Ford Boosts Q3, Full-Year Profit Outlook

Ford Motor Co. (F), the world's No. 3 auto maker, on Friday raised its third-quarter and full-year earnings guidance for 2004 because of strength in its financial services business and cost improvements in its car operations.

Ford added it expects third-quarter earnings of 10 cents to 15 cents per share, up from a prior estimate of break-even to 5 cents per share. For the full year, it expects to earn $1.90 to $2 per share, up from a previous estimate of $1.80 to $1.90.

The quarterly and annual estimates exclude any costs from the Jaguar actions and other special items.

The announcement came on the same day it announced about 1,150 job cuts in England as part of an effort to streamline its Jaguar unit.

Wall Street analysts, on average, have been expecting earnings of 9 cents per share in the third quarter and $1.99 for the full year, according to Reuters Estimates.

Ford said the improvement primarily reflects continued strong performance in its financial services business and lower costs in the automotive sector, partially offset by lower production at Jaguar.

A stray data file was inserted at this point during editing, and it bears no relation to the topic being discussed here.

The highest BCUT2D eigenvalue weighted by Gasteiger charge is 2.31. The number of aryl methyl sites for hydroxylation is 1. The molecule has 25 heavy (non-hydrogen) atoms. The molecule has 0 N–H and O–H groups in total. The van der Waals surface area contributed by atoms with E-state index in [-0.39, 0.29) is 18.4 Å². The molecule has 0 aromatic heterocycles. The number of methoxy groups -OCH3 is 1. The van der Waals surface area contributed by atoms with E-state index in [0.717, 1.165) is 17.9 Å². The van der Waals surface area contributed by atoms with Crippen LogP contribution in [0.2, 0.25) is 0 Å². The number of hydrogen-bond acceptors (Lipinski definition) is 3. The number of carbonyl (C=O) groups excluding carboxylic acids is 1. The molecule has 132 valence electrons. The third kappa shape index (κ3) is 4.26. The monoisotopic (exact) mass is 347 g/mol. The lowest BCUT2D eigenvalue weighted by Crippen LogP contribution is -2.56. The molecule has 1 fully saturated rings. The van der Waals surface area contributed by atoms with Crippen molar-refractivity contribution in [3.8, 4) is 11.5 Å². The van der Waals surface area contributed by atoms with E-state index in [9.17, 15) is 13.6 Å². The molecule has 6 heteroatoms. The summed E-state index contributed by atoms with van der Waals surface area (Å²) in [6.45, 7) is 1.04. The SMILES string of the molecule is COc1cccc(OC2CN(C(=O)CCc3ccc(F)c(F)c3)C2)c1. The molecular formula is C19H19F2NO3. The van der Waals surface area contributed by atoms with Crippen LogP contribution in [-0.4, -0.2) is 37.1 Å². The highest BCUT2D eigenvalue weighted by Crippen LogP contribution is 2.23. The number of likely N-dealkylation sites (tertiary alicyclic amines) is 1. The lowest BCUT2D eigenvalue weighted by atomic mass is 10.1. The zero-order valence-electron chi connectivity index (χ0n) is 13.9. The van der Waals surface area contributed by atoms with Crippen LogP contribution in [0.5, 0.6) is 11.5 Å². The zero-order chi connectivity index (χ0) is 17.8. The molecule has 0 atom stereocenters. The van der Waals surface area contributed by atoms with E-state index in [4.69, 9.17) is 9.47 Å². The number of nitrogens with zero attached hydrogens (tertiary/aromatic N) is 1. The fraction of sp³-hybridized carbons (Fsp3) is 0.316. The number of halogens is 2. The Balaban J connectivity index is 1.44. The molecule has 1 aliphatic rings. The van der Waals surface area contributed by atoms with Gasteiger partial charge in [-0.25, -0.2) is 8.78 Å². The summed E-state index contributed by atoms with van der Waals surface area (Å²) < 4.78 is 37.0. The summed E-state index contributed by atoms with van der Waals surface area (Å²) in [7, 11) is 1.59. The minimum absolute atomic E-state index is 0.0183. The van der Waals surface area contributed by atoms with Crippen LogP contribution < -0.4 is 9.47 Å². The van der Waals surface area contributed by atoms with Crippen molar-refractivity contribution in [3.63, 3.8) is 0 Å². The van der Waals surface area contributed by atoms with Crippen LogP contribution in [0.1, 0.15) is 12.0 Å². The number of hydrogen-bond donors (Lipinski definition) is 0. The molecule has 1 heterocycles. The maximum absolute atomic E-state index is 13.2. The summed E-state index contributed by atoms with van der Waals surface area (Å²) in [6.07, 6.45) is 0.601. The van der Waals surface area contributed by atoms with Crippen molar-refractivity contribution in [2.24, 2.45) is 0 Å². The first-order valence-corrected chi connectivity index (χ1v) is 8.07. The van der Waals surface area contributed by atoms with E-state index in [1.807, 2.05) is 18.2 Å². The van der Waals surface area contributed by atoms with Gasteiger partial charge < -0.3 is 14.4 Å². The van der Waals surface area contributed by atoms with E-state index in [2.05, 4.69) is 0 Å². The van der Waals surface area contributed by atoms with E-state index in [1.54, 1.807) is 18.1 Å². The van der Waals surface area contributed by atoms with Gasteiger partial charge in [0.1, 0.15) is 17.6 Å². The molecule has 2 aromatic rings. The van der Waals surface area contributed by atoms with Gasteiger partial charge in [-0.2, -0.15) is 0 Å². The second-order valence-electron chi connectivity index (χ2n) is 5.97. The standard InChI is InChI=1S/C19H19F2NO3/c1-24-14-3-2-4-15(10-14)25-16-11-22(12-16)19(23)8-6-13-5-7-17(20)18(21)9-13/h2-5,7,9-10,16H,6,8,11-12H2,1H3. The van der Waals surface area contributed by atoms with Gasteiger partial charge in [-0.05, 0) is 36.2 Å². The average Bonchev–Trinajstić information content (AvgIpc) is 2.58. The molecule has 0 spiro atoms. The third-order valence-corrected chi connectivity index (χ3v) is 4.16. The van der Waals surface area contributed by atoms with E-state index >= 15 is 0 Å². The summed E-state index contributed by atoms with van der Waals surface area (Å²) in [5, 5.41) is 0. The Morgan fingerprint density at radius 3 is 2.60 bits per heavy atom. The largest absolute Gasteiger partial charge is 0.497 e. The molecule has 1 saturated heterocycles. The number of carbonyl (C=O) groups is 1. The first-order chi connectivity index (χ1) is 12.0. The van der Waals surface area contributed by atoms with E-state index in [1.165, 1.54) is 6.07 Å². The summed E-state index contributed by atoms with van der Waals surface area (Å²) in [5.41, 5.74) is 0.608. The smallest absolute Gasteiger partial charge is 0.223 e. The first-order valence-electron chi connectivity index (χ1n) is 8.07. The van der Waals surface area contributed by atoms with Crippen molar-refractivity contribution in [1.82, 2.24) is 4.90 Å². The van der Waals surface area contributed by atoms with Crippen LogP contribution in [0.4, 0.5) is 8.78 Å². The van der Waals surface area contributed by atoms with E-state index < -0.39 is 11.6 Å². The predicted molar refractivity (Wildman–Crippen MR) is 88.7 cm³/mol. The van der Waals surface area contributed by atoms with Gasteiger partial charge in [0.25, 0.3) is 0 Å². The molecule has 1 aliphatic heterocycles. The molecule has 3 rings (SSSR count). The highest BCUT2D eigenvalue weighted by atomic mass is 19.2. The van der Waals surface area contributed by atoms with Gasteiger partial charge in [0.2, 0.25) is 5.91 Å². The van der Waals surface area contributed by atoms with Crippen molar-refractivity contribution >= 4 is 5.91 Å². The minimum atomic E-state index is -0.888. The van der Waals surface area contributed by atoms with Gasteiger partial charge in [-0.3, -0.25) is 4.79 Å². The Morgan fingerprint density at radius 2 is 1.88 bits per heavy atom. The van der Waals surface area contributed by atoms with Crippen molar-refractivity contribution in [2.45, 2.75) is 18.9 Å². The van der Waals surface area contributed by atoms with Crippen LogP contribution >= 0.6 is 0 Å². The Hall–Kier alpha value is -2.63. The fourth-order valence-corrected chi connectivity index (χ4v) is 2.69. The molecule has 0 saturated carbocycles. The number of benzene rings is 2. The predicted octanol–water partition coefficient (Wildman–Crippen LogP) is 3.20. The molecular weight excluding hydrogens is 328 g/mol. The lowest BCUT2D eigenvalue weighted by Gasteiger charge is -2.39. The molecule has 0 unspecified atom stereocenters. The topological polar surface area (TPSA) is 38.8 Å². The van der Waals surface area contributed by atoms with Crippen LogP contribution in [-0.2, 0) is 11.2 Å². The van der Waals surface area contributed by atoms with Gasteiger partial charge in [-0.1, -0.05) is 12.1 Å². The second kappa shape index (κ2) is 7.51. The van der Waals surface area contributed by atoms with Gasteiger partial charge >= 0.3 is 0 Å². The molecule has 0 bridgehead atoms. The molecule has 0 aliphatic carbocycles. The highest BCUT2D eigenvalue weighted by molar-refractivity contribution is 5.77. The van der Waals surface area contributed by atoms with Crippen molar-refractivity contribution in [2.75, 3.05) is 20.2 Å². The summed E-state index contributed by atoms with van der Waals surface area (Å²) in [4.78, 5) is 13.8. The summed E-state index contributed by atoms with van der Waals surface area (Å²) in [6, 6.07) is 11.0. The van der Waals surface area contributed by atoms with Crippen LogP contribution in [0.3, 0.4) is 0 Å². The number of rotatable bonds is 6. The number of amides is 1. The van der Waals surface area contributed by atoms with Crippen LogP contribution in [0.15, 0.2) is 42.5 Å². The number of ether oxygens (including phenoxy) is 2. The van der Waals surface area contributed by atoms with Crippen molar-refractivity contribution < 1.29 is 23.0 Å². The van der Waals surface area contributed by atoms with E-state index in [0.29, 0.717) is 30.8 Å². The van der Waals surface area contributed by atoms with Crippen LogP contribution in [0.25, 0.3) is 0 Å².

In addition to ending final assembly operations at its Browns Lane plant in Coventry, England, by the end of 2005, Ford said it would get out of Formula One (search) racing.

The Jaguar pullback is another blow to Britain's once-illustrious automotive industry. Ford bought Jaguar, known for its leaping cat hood ornament, in 1989. The U.S. automaker resurrected Jaguar, for which Ford President Nick Scheele was honored with a knighthood.

But in recent years, Jaguar has faltered due to a lack of diesel engines for Europe, and lackluster sales of its entry-level X-Type sedan.

"It (the actions) will not fix Jaguar immediately but we do expect a sequential improvement in Jaguar results," Ford Chief Financial Officer Don Leclair said on the conference call.

However, he said that Ford's vehicle luxury brands of Jaguar, Volvo, Land Rover and Aston Martin should approach break-even levels in the fourth quarter, excluding the special items.

The job cuts and Formula One decision together are expected to result in a pretax charge of $450 million. Ford said $375 million of the charge will be booked this year and the balance will be taken next year.

Together with previously announced 2004 special items, these actions are expected to reduce full-year 2004 net earnings by about 25 cents per share, Ford said.

Ford shares closed Thursday at $13.95 on the New York Stock Exchange (search). In light premarketing trading on the Inet electronic brokerage network, the stock was up 2.7 percent at $14.32.

Reuters and the Associated Press contributed to this report.